Wednesday, August 10, 2011

Tales from the Crypt Episode: Easel Kill Ya

****(out of four stars)

Easel Kill Ya is a Tales from the Crypt episode from the third season. The original air date was back in July of '91.

Tim Roth plays Jack Craig, a struggling painter with a questionable past. We learn that he once had some alcohol problems, yet seems to continue to struggle staying away from a drink. From the very start of the episode, we know that Jack isn't right in the head. It's in his demeanor and his eccentric behavior. He's certainly got some issues, and he's quite down on luck, having not sold a painting in over a year.

One night, while trying to paint, he gets into and argument with his neighbor who is playing his 80's metal way too loud. Jack accidentally knocks over a flower-pot that sits on his fire escape. The pot lands on the metal heads face, thus sending him airborne over the fire escape. The metal head lays in a pool of his own blood. Jack takes some Polaroids of the corpse and is inspired to paint it.

Wanting to make a profit from his painting, he ventures to an art studio owned by Malcolm Mayflower (William Atherton). Mayflower is interested in "morbid art" and immediately is obsessed with Jack's rendition of the dead metal head. He pays Jack a quick 2,000 for the painting and promises 20,000 for his next piece.

Jack's next "morbid art" will be inspired by the premeditated death of his landlady. She's pushed down a flight of stairs and a pair of shears pierces through her stomach. Jack immediately takes photos of his poor victim and begins to paint her. Once again he takes his art to Malcolm and once again he's paid greatly for it.

Sharon is Jack's love interest. Although Jack's paintings are a little odd, she finds him fascinating. They make love one evening, and right in the middle of the action, Jack sees Malcolm's face. He nearly crushes Malcolm's skull in with an alarm clock before realizing that the lovely Sharon is still beneath him. What a way to end the mood! Each character in this episode has equally disturbing issues, but when Sharon fails to leave the house after almost being bludgeoned by Jack, you know she's gotta be messed up.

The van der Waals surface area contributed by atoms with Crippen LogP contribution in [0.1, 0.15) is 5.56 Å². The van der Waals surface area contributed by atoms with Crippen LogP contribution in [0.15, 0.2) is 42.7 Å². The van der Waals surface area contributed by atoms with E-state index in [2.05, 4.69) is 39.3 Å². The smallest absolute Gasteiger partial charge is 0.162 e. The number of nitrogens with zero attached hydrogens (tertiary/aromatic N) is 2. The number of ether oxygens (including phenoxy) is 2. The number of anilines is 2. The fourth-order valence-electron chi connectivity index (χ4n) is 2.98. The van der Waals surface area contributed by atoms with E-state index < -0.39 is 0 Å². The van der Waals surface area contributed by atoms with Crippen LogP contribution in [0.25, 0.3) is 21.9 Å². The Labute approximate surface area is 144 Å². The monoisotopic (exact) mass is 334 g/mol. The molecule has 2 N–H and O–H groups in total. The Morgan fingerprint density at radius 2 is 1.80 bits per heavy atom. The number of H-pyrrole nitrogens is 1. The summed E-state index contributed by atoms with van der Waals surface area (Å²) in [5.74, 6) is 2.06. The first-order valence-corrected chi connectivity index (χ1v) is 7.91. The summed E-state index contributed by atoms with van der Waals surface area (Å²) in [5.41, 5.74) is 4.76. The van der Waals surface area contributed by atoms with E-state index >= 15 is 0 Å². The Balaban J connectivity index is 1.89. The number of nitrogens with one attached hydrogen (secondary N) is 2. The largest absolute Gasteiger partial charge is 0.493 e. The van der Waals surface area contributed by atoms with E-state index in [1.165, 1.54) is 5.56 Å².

Jack returns to Malcolm and tells him that the landlady "morbid artwork" is his final piece. Disappointed, Malcolm offers Jack 100,000 for his next art piece. Jack leaves Malcolm, not wanting to do any more art work.

Later, Sharon finds Polaroids of Jack's victims. If she were stupid enough to stick around after that, she'd deserve anything coming to her. She doesn't though, and she runs out of Jack's apartment, fearing for her life. As she runs, she's hit by a car. In the hospital Jack is informed that the best brain surgeon can fix his love. However, it won't come cheap and a whole lotta cash will be needed to perform such an operation. With Malcolm's proposition in mind, Jack heads out to find his next victim. He kills a man outside the hospital and paints an avant-gard style painting out of this victim. Malcolm is again very pleased with the latest piece and payday is rewarded to Jack, who then rushes back to the hospital. In the end, we learn that Jack killed the one surgeon that was set to do Sharon's surgery. In the final seconds of the episode, the cops find Jack a very credible suspect to the murder.

There are tons of great moments in this episode. As a whole it really shines. The performances are great; especially that of Tim Roth. I loved the story of the struggling artist who will do unspeakable acts for the sake of his art. Remember, Jack is desperate and broke. Desperate men (that are equally broke) can become dangerous men, as we've learned from this episode. The entire time I'm watching I'm also asking myself why wouldn't you just get a damn job? You must suffer for your art, no matter what it takes, and Jack Craig is no exception. But, like most of these morality tales, Jack ends up with the shitty end of the stick.

Starring: Tim Roth, William Atherton, Roya Megnot

Directed by: John Harrison

Written by: Larry Wilson

Original airdate: 7/17/91

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